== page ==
On the point made by Maya. We can not say that all things are equal. We can not say that we are the best at everything. Some of the tribes in Africa and the South Pacific can dance better than us. Some have hunters that are unrivaled in their capacity to hunt down wild beasts with nothing but scent and days old tracks to go after. Some indeed have strong poetic traditions. But if there is one thing that undoubtadly we do better than all of the tribes and even non-western civilizations, then it is music. It is something that you can not prove through words but I asure you that if you sit down and listen to Bach’s St. Mathew’s Passion, French Suites, or Goldman, or Mahler 6, 3, or 1, or Mozart’s Requim, Magic Flute, and Don Giovanni, or Beethoven’s 3, 6, and 7, then you will realize the sheer beauty and bizzare pleasure of this world. The Shoshoni, Lacota, Mandan music of our tribes in America or the twang in of the Setar in India is good and exciting but it is unharmonious and unsymmetrical, those are the things that make art beautiful, and give it the splendid serneity of that civilization which had an unnatural propensity for talent, and we should be proud of that and not give it up for some sappy egalitarianism.

    • clark128 said

      Most ethnomusicologists would have to disagree with you. If you want to talk about what we (westerners) do best you cannot say “We are best at music”. As Maya has pointed out before me your natural predisposition to this music has a lot to do with your upbringing, and people more exposed to a different cultures music would probably feel quite differently. But I strayed from my point. You can’t say that western music is the better music. You could probably say something like “Westerners have the most developed and complex harmonic system”. To you (as it is to me) this is the most desirable trait in music, which means your appreciation for it is deepest. However, many people from other countries do not feel that this is an important aspect of music, and believe that things such as improvisation, rhythm or balance is the most important aspect of music. For example, in most middle eastern nations the traditional music is usually valued for its spiritual significance and how well it portrays the faith. Most westerners have a hard time appreciating it (myself included) but to the Muslims who live there it is the best kind of music. Or, in Asia much of the music written is written to reflect balance and piece, which requires harmony to be limited so tension is not created, thereby eliminating the driving force.

  3. mayacu said

    “but it is unharmonious and unsymmetrical, those are the things that make art beautiful”

    This is simply your opinion masquerading as something more important. While you believe that the music of Western composers is by far the most beautiful and the best, there are people around the world who prefer the Indian sitar, the Andean flute, or the African drums. They have just as much right to be proud of their society’s musical accomplishments as we do. Our upbringing, the likes and dislikes of those around us, and the traditions of our culture will all directly affect the types of music, food, and clothing we think are “the best.” It is erroneous to claim that Mexican food is better than all other types of foods because it is the perfect combination of spices and flavors. While you might think this, I think that the Ecuadorian’s actually have the perfect ensemble with much more subtle tastes and very little spice. To each their own. Your obvious appreciation for Western music should not be mistaken for it being the best. The West may be the best performers (and appreciators) of their own types of music, but this does not in any way mean that we undoubtedly do all music better than anyone else. Be careful when using such blanket statements as “the best” to describe such subjective things as music, art, or food, among other things. Everyone has their own opinion and yours holds just as much significance as anyone other.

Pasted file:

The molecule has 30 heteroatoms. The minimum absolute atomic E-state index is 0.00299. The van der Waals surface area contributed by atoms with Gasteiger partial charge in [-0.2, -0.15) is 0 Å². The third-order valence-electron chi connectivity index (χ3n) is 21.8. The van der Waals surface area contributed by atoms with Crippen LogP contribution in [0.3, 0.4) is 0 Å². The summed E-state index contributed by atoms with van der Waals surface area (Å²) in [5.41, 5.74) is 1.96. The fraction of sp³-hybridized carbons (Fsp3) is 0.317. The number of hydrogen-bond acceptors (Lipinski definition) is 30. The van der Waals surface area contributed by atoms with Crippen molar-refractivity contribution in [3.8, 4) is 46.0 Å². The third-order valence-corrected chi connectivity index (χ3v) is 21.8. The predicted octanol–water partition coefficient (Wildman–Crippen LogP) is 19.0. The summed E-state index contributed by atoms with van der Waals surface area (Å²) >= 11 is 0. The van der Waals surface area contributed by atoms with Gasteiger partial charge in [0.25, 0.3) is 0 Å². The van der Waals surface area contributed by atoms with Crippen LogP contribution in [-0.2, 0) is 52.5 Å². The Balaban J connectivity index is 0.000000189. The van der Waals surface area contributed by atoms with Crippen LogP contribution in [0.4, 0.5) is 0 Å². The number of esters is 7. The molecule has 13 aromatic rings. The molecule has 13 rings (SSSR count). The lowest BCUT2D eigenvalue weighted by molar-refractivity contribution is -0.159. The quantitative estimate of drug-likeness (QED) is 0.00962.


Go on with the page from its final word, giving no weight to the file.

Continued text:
• bklunk said

      Seems to me Appiah had something to say about this–both the broken mirror bit–any musical tradition is capable of expression but also has limits in its capacity–but music is a universal and we are able to appreciate and learn from music outside our accustomed traditions.

  4. rfrankl said

    Well said, well said.

    On your first point, that could be because they have never ascended out of their cave.

    You’re right that in the last century with Stravinsky, Shoenburg, Glass, and Cage we have descended into nothingness with no direction and no ideas. Although when we were at our peak in the late 17th to the late 19th there was nothing like it.

    I respect my traditions. I respect the ideas that were given to the Western cannon by the Hellens, that is an awareness of how beauty and symmetry do come in pairs. I said that this is not a matter of argument or contest of words. It is something for you to go and discover yourself. I will listen to more of the tribal because it does have its charms such as an erotic and unusual beat; I believe all artistic attempts persude by humans have some merit, that merit is not always doled out in equal portions though.